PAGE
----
Removing paint from wooden type

Hi all,
I recently picked up a set of Antique-style slab serif wood type. Unfortunately, the previous owner has seen fit to give some of the faces a coating of glossy white paint.
Does anyone know of a way of removing the paint without damaging the face?
As a side note I suspect the type has been exposed to water at some point as there are signs of splitting in the grain. Ideally I would like to avoid a method that uses huge amounts of liquid if possible.
Any suggestions appreciated!
Cheers,
John

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One possibility would be to use regular water-wash-off paint remover, maybe spread evenly on a rag on a flat surface. Press the type face down onto the soaked rag for a few moments, then let it soak for the prescribed time and wipe it off, when most or all the paint should come off with it. A wipe of the type with a wet rag and dry with a dry rag, and you ought to have it. This method prevents getting the paint remover on the beards, shoulders, or body of the type, as well as making it possible to keep those parts dry.

Bob

Circa 1850 paint stripper claims to not raise grain, you could soak them in that. It’s terrifying stuff, and the paint will very quickly shrivel up and fall off. So will your skin, so make sure to use really good gloves. I used the gloves sold by the people that make Circa 1850, and I could still feel a weird burning sensation in my fingers when I used it (through the gloves!), so minimize contact with the stuff as much as possible.

Paint strippers can severely damage the surface of the wood type, raising and opening the grin of the wood. I personally would use nothing stronger than Lacquer Thinner, which will remove paint. Because it evaporates quickly you will have to re-apply it with a rag (don’t soak it), but when it gets down into the paint it will remove it cleanly, and with less damage to the wood face. Lacquer Thinner will also remove the shellac that was used as a finish on the surface of the type, so you will have to re-shellac the surface. Use a 50-50 solution of Isopropyl Alcohol and clear shellac, apply two coats, waiting for the first coat to dry completely (24 hours) before re-coating. Both solvents are very flammable, and the fumes are nasty, so do your work outside.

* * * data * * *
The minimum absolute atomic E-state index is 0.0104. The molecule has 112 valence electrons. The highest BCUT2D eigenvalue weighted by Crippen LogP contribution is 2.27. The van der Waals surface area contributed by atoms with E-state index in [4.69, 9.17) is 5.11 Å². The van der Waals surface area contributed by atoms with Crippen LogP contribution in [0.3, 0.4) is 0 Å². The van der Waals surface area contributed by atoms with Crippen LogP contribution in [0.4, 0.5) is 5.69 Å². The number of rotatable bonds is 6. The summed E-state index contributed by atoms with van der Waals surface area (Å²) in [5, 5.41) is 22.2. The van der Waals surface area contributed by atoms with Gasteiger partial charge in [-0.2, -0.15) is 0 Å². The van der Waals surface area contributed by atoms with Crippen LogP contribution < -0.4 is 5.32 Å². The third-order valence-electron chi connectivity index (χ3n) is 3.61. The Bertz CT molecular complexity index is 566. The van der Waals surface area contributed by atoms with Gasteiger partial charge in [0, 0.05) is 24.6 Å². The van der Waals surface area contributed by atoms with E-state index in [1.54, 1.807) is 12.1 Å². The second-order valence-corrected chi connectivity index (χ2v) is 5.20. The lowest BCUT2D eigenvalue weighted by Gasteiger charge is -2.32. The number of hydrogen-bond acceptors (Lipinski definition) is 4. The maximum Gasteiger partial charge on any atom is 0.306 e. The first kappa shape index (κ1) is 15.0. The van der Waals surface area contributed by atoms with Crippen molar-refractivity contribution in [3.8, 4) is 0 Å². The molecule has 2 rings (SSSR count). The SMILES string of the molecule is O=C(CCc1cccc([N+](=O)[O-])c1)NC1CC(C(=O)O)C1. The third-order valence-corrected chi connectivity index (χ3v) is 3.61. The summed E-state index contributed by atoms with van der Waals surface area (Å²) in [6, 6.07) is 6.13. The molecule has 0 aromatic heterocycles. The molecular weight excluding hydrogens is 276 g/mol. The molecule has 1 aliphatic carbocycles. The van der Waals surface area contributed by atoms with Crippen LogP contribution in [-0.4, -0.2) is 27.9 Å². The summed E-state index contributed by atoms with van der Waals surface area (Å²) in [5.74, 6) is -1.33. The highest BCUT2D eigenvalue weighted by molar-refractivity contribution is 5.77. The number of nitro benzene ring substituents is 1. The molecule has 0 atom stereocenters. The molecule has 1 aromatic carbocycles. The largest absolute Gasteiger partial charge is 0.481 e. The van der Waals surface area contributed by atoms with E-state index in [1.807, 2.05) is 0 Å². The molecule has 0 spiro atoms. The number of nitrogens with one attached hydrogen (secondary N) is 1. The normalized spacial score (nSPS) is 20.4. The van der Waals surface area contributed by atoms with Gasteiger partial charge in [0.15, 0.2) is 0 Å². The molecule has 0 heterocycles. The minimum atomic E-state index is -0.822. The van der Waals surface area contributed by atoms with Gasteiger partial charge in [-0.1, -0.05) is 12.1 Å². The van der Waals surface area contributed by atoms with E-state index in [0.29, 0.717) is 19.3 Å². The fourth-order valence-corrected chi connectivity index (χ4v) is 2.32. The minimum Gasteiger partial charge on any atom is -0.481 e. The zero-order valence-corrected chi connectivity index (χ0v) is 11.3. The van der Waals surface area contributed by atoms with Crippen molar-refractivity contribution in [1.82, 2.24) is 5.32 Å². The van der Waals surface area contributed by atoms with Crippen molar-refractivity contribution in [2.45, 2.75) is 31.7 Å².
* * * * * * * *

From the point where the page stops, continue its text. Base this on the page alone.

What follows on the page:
Paul

Hi everyone,
Thanks very much for the suggestions. It sounds like the safest method might be the Lacquer thinner followed by a re-application of shellac, especially given the fact that the type looks like it has lost its finish already. I suspect it hasn’t been kept particularly well in the past as there are some instances of splitting and raised grain on a few of the letters.
I will try this method in the next few weeks and post the results.
Thanks again for all of your help!
John

According to a Hamilton Wood Type catalog I have from the early 1970s, the type was finished with several coats of varnish, not shellac, and it was hand rubbed between each coat. Shellac is a soft finish and the finish is soluble in alcohol. Hamilton used to furnish a label with each font of new type and it advised the proper cleaning of the type:

https://www.flickr.com/photos/[email protected]/2949011300/in/photolist-5uAsj...

Fritz

heretical suggestion-leave paint on then get type all sanded to same height in case they are each individually deformed, might save each letter having to have make ready. mind you if badly painted and slopped around the shoulders of the face then that should be removed.